Dec. 29, 2004
Six gymnasts perform on each of the four events (vault, uneven bars, balance beam and floor exercise). The five highest scores per event comprise the cumulative team total. Although a perfect score is 200, top teams score above 190.
Individual optional routines, put together by the gymnast to express herself through the skills she performs the best, have a starting value of only 9.5. An additional five-tenths of bonus can be earned, one-tenth by performing a “D” element or two-tenths by performing an “E” element. Also the gymnast can get one-tenth by performing a special connection of skills. The remaining points can be earned by additional D/E elements or special connections. The maximum start value is 10.0.
Uneven bars, balance beam and floor exercise are judged using a rating system that evaluates each element on the following scale:
A – easy part
B – part with partial difficulty
C – part with higher difficulty
D – part with very high difficulty
E – part with highest difficulty
Routines require the following to start from a 9.5 value:
3 “A” elements, 3 “B” elements and two “C” elements.
*Out of bounds (floor exercise), -0.1 each time
*Overtime in balance beam routine (over 1:30), -0.2
*Undertime in balance beam routine (under 35 seconds), -0.2
*Fall off apparatus, -0.5 each time
*Wiggles or wobbles on beam, -0.3
*Two steps on landing, -0.2
*Insufficient artistry of presentation, up to -0.3
*Relaxed posture throughout the exercise, up to -0.2
Vaulting requires speed, quickness and explosive power. The gymnast is allowed to perform only one vault. Vaults have assigned maximum difficulty ranging from 8.6 to 10.0. Deductions are taken for technical errors in four phases: first flight phase (the approach), repulsion phase (contact with the vaulting horse), second flight phase (height and distance from the horse), and landing. Specific deductions include up to 0.5 for body position faults, 0.1-0.4 for steps off landing, up to 0.3 for an off-center landing, and not receiving a score if the coach assists the athlete at any time during the vault. Some common vaults in collegiate competition include:
1/2 on, 1/2 off front layout – 10.0
Roundoff back handspring, 1/2 turn front layout – 10.0
Handspring front pike, 1/2 turn – 10.0
Handspring front tuck, full turn – 10.0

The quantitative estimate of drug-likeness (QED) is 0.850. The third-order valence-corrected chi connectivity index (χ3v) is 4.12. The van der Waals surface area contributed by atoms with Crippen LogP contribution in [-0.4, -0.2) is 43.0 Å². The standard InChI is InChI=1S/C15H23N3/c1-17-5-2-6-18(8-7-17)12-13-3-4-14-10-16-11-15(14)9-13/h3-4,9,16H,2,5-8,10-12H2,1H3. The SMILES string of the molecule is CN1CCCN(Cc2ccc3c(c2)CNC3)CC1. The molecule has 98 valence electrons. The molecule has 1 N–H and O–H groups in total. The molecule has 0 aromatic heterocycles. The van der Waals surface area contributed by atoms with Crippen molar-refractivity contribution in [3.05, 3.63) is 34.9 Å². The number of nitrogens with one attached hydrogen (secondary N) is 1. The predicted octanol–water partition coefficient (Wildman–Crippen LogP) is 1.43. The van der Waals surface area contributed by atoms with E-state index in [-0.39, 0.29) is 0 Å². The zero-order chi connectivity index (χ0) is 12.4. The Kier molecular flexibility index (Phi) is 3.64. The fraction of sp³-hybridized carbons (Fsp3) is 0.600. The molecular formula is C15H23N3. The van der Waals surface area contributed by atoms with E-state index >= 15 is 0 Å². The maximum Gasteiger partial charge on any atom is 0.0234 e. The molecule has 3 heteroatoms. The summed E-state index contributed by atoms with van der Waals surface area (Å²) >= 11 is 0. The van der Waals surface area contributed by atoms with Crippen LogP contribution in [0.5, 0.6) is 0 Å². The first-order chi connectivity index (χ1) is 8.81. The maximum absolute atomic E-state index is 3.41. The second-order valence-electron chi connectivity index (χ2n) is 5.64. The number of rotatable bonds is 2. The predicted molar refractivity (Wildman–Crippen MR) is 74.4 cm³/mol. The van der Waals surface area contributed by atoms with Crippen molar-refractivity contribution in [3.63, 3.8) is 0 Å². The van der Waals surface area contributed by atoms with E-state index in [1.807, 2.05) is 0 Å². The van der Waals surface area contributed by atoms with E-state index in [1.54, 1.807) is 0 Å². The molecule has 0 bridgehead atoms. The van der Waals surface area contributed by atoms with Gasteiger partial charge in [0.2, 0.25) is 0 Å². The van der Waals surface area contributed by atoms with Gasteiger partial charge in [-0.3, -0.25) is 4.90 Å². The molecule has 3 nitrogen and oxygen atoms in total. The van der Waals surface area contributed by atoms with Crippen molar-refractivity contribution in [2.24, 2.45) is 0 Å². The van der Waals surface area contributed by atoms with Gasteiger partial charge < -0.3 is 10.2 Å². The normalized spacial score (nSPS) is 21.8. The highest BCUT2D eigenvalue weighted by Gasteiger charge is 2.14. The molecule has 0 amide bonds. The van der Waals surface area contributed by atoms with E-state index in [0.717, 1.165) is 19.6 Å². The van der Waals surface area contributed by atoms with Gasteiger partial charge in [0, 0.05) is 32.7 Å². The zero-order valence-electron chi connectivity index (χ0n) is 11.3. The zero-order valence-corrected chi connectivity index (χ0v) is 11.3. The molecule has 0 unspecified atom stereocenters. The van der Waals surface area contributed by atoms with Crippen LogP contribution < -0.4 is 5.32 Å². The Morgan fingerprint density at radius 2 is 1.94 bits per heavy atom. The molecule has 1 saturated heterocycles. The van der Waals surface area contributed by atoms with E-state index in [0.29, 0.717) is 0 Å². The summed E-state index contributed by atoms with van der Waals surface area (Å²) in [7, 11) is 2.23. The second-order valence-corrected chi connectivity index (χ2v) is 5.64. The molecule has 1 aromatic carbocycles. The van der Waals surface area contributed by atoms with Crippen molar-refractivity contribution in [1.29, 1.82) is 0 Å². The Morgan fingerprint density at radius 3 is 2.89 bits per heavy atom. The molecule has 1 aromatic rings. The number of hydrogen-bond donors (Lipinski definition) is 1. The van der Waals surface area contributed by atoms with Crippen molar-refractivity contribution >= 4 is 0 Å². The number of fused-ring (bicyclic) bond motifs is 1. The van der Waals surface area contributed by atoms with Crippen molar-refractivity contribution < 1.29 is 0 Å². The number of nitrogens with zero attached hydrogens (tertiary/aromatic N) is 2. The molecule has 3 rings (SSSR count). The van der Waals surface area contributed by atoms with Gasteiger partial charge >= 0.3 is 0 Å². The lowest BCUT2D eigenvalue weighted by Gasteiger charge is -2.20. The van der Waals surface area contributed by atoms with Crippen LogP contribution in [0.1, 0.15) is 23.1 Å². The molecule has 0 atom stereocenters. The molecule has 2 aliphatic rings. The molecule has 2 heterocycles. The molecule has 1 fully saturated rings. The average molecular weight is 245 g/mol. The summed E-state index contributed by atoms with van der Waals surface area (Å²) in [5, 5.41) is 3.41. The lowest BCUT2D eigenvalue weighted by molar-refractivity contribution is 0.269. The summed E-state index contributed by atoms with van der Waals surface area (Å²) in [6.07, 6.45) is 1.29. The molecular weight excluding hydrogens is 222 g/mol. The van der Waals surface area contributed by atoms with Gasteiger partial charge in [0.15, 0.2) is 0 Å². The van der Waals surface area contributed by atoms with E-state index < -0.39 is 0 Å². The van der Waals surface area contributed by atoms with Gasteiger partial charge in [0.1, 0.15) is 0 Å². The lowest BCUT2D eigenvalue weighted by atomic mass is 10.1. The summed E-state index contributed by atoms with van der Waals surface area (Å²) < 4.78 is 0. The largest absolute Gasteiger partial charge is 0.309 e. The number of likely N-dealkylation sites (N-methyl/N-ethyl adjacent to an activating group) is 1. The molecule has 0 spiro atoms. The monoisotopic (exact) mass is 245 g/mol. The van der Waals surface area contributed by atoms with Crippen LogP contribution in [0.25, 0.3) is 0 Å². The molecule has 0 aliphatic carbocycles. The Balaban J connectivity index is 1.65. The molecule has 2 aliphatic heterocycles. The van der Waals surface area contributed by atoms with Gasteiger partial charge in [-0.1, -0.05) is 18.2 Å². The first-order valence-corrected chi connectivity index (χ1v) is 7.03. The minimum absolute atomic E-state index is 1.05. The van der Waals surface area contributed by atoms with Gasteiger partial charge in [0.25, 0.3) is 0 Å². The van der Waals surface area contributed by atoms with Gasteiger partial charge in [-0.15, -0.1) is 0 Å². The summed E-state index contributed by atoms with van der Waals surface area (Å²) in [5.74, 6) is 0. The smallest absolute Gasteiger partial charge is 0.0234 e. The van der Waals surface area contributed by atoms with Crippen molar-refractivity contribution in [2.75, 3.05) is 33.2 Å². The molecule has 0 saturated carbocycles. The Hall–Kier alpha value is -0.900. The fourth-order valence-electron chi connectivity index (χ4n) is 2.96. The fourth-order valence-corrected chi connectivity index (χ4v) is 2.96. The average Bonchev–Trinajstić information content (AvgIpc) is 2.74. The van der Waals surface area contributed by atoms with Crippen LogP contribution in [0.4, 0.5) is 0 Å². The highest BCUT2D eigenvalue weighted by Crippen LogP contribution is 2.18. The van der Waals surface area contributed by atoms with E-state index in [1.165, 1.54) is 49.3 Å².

Tsukahara layout, full twist – 10.0
1/2 on, 1/2 off front tuck – 9.9
Handspring front pike – 9.9
Handspring front tuck, 1/2 turn – 9.9
Roundoff back handspring layout – 9.8
Tsukahara layout – 9.8
This event combines the gymnast’s strength and agility as the gymnast must maintain a flowing and consistent rhythm. A bar routine must include a mount, two release moves, a directional change and a dismount. Bonus points are awarded through spectacular release moves and dismounts, along with performing difficult elements in a series.
The balance beam is 16 feet long, four feet high and only four inches wide. Performing on the beam requires precise movement and intense concentration. A beam routine should be between 70 and 90 seconds long and include a tumbling series, a leap series, a combined tumbling and leap series, a mount and a dismount.
* Full turn
* Large leap or jump
* Element close to the beam
* Acrobatic series with two or more flight skills
* Dance series or acrobatic/dance combination
* Minimum of a “B” level dismount
This is the “glamour” event in women’s gymnastics that combines tumbling, dance and interpretation of music. Floor routines must contain two tumbling passes (one with two flips), a series of three leaps and a series with tumbling and leaps all choreographed to music. Floor exercise has become not only one of the most beautiful of athletic events, but one of the most daring and exciting as well.
* Dance series with three elements
* Acrobatic/dance combination series with three elements
* Two tumbling series with one having at least two saltos
* Three different saltos within two tumbling series
* Minimum of “B” level dismount